Russia Resists Increasing Sanctions Against Iran
September 20, 2009
Prime Minister Vladimir Putin praised President Obama Friday for canceling a plan for an anti-ballistic missile system in Eastern Europe that Russia had deemed a threat, suggesting that the move would lead to improved relations between their countries.
“I very much hope that this correct and brave decision will be followed by others,” Putin said.The Obama decision Thursday replaced the Bush administration anti-missile plan with a reconfigured system focused on short- and medium-range missiles. Putin and other Russian officials who spoke to reporters Friday did not say whether Russia would respond with concessions to the United States, particularly on the issue of Iran’s nuclear program and its overall military capabilities.
The Obama administration has indicated that it believes Iran has made significant strides in recent months in developing a nuclear weapon, but Russia, which has veto power in the U.N. Security Council, has resisted increasing sanctions against Iran.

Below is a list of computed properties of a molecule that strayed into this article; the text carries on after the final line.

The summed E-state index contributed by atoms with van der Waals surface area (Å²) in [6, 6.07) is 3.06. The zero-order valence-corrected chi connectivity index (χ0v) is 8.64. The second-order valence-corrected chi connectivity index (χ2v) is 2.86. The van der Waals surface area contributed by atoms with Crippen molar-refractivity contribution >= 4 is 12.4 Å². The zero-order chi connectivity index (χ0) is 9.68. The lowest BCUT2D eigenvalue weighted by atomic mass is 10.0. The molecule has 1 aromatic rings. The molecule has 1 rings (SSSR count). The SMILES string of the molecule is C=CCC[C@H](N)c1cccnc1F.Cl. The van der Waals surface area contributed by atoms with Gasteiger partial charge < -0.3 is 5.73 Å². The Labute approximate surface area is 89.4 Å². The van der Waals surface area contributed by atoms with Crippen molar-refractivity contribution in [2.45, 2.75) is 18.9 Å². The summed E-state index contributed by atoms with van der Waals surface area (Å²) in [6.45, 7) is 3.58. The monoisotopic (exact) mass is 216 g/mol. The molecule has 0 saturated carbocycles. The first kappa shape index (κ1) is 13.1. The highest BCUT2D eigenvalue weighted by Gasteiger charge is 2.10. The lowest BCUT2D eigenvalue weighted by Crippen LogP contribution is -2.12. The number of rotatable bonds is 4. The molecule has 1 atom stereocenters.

Speaking in Washington Friday, Secretary of State Hillary Rodham Clinton kept up the diplomatic pressure, saying that talks next month between Iran and major powers concerned over its nuclear strategy represented a choice for Tehran and that there would be consequences for choices made.
“There will be accompanying costs for Iran’s continued defiance: more isolation and economic pressure, less possibility of progress for the people of Iran,” Clinton told an audience at the Brookings Institution.The Russian officials did indicate that the Kremlin would withdraw its threat to base short-range missiles on Russia’s western border, in Kaliningrad.
Also on Friday, in another sign of warming relations, NATO’s new secretary general, Anders Fogh Rasmussen, called for new cooperation between the alliance and Moscow, including possible coordination between anti-missile systems.